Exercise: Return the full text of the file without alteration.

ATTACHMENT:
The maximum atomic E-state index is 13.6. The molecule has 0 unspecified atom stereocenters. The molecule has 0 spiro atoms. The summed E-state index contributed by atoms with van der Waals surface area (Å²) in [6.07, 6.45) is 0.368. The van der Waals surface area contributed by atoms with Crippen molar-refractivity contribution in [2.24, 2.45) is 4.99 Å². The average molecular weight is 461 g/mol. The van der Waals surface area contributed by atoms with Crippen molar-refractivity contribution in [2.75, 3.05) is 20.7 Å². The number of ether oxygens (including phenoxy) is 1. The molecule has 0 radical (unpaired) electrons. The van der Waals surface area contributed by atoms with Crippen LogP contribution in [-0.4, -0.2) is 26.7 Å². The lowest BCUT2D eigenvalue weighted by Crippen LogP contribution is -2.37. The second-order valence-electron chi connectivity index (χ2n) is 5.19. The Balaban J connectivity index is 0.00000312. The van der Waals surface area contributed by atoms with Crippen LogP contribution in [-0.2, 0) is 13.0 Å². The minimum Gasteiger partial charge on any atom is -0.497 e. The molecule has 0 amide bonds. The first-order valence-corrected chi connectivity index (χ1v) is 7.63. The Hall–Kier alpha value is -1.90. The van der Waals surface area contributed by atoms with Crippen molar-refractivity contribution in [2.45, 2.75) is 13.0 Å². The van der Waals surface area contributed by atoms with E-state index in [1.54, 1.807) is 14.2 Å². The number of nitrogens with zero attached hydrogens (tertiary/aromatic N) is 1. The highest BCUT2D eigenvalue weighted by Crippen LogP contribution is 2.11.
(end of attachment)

The maximum atomic E-state index is 13.6. The molecule has 0 unspecified atom stereocenters. The molecule has 0 spiro atoms. The summed E-state index contributed by atoms with van der Waals surface area (Å²) in [6.07, 6.45) is 0.368. The van der Waals surface area contributed by atoms with Crippen molar-refractivity contribution in [2.24, 2.45) is 4.99 Å². The average molecular weight is 461 g/mol. The van der Waals surface area contributed by atoms with Crippen molar-refractivity contribution in [2.75, 3.05) is 20.7 Å². The number of ether oxygens (including phenoxy) is 1. The molecule has 0 radical (unpaired) electrons. The van der Waals surface area contributed by atoms with Crippen LogP contribution in [-0.4, -0.2) is 26.7 Å². The lowest BCUT2D eigenvalue weighted by Crippen LogP contribution is -2.37. The second-order valence-electron chi connectivity index (χ2n) is 5.19. The Balaban J connectivity index is 0.00000312. The van der Waals surface area contributed by atoms with Crippen LogP contribution in [-0.2, 0) is 13.0 Å². The minimum Gasteiger partial charge on any atom is -0.497 e. The molecule has 0 amide bonds. The first-order valence-corrected chi connectivity index (χ1v) is 7.63. The Hall–Kier alpha value is -1.90. The van der Waals surface area contributed by atoms with Crippen molar-refractivity contribution in [2.45, 2.75) is 13.0 Å². The van der Waals surface area contributed by atoms with E-state index in [1.54, 1.807) is 14.2 Å². The number of nitrogens with zero attached hydrogens (tertiary/aromatic N) is 1. The highest BCUT2D eigenvalue weighted by Crippen LogP contribution is 2.11.